Clendenning receives lengthy prison sentence
April 14, 2015
A former employee of the Fallon Auto Mall received up to 20 years in prison for embezzling more than $200,000 from the business.
Debra Clendenning pleaded guilty earlier this year to two counts of embezzlement of $3,500 or more and received four to 10 years for each count to run consecutively Tuesday in District Court. She was also ordered to pay $158,151.27 in restitution.
Churchill County Chief Deputy District Attorney Lane Mills detailed Clendenning's criminal acts and how she betrayed the trust of her employer of 19 years. He listed nearly two pages of transactions by Clendenning in May 2013 detailing thousands of dollars of theft painting the depth of her acts.
Mills argued Clendenning should not receive the minimum sentence, which would amount to about two years in prison for "a couple hundred thousand" dollars stolen.
Kurt Henning, co-owner of Fallon Auto Mall, said he felt "very embarrassed" and "sickened" by his former employee's actions. In addition, he said a message must be sent to the community that crime doesn't pay.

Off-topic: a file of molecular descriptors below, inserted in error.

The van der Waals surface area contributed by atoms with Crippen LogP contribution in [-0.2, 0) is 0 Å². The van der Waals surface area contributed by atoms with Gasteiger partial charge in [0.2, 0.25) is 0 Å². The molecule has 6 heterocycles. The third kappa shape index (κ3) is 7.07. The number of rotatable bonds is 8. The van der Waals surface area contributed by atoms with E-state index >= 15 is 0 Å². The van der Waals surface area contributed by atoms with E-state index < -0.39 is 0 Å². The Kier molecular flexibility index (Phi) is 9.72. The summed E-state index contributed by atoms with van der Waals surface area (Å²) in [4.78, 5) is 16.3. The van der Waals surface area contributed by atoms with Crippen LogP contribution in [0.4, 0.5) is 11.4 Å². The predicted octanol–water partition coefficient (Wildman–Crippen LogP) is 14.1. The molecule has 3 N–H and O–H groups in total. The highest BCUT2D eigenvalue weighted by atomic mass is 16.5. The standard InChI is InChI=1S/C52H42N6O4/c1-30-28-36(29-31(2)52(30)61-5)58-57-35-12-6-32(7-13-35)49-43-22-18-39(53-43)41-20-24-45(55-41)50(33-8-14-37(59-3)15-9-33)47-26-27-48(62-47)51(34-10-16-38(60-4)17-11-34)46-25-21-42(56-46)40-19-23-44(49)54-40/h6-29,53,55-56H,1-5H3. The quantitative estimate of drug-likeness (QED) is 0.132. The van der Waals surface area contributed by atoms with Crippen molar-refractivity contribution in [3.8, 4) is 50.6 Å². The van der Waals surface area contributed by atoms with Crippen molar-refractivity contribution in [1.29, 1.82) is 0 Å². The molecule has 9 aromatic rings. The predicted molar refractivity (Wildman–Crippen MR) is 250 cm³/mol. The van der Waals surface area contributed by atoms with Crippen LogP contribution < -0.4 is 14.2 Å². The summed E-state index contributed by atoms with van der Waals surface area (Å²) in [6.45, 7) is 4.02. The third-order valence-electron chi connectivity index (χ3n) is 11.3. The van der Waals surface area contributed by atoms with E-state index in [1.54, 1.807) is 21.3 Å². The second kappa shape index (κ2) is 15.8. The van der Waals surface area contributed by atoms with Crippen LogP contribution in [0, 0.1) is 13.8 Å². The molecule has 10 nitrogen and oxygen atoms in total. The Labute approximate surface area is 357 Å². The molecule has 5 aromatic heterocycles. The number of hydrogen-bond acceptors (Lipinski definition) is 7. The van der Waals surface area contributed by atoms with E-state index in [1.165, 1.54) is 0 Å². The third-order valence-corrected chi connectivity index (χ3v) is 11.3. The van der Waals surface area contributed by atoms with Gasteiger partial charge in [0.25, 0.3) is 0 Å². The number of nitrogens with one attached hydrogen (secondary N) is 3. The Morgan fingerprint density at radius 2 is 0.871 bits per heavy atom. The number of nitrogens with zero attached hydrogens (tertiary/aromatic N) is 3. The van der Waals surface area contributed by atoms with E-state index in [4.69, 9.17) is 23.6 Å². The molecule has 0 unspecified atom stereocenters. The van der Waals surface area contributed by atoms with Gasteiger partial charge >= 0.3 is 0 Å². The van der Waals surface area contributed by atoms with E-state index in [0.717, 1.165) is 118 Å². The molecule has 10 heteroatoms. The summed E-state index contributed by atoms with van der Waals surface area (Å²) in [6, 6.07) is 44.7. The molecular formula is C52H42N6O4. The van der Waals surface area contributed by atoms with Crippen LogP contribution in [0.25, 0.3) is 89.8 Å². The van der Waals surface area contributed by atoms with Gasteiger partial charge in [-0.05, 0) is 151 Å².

Henning and his employees discovered the crimes last summer through an internal investigation. As a result, he testified Clendenning stole "way over $200,000 that we know of."
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"We are a family and we placed a lot of faith in her," Henning added.
Henning said if Clendenning doesn't serve at least six years for the crimes, the message would be crime pays. Henning added restitution could be withheld until she is released from prison, but the point was an individual must be held accountable for their actions.
"I understand how sorry she is, but this community is watching," Henning said. "We have to send a message that crime doesn't pay."
Clendenning, meanwhile, said she spun out of control due to a gambling addiction, although speaking through tears, apologized numerous times to the Henning family, who owns the business, and several other employees in the gallery.
"I totally betrayed the people who loved me, and I am totally remorseful," she said.
Her attorney, David Neidert, offered the court an alternate sentence, which included a suspended sentence of four to 10 years, serve 60 days in the Churchill County Jail, undergo and follow any recommendations from a psychological evaluation, be barred from any business where gaming is its primary source of income and make steady restitution payments.
Neidert also detailed his client's sorrow for her actions.
Tenth Judicial District Court Judge Tom Stockard said Neidert, along with a letter sent to the court on Clendenning's behalf, made for a compelling case, but the breadth of her actions were too much to warrant a suspended sentence.
"There is a price to pay in the case," Stockard said.